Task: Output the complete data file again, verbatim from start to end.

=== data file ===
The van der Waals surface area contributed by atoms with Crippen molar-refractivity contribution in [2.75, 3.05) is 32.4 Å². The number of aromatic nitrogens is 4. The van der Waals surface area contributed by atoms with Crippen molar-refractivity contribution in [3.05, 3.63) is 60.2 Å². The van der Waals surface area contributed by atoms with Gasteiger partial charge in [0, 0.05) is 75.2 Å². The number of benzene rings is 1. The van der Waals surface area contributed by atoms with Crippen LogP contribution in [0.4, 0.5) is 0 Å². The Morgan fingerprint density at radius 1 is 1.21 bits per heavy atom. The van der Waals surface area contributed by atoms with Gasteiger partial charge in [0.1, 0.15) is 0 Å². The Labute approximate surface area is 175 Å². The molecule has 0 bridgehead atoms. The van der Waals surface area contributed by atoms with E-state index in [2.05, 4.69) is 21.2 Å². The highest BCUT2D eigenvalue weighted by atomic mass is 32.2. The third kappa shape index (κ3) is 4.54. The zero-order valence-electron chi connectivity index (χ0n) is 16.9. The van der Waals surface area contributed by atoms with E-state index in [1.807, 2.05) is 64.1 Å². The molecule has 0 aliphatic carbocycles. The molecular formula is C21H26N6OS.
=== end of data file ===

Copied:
The van der Waals surface area contributed by atoms with Crippen molar-refractivity contribution in [2.75, 3.05) is 32.4 Å². The number of aromatic nitrogens is 4. The van der Waals surface area contributed by atoms with Crippen molar-refractivity contribution in [3.05, 3.63) is 60.2 Å². The van der Waals surface area contributed by atoms with Gasteiger partial charge in [0, 0.05) is 75.2 Å². The number of benzene rings is 1. The van der Waals surface area contributed by atoms with Crippen LogP contribution in [0.4, 0.5) is 0 Å². The Morgan fingerprint density at radius 1 is 1.21 bits per heavy atom. The van der Waals surface area contributed by atoms with Gasteiger partial charge in [0.1, 0.15) is 0 Å². The Labute approximate surface area is 175 Å². The molecule has 0 bridgehead atoms. The van der Waals surface area contributed by atoms with E-state index in [2.05, 4.69) is 21.2 Å². The highest BCUT2D eigenvalue weighted by atomic mass is 32.2. The third kappa shape index (κ3) is 4.54. The zero-order valence-electron chi connectivity index (χ0n) is 16.9. The van der Waals surface area contributed by atoms with E-state index in [1.807, 2.05) is 64.1 Å². The molecule has 0 aliphatic carbocycles. The molecular formula is C21H26N6OS.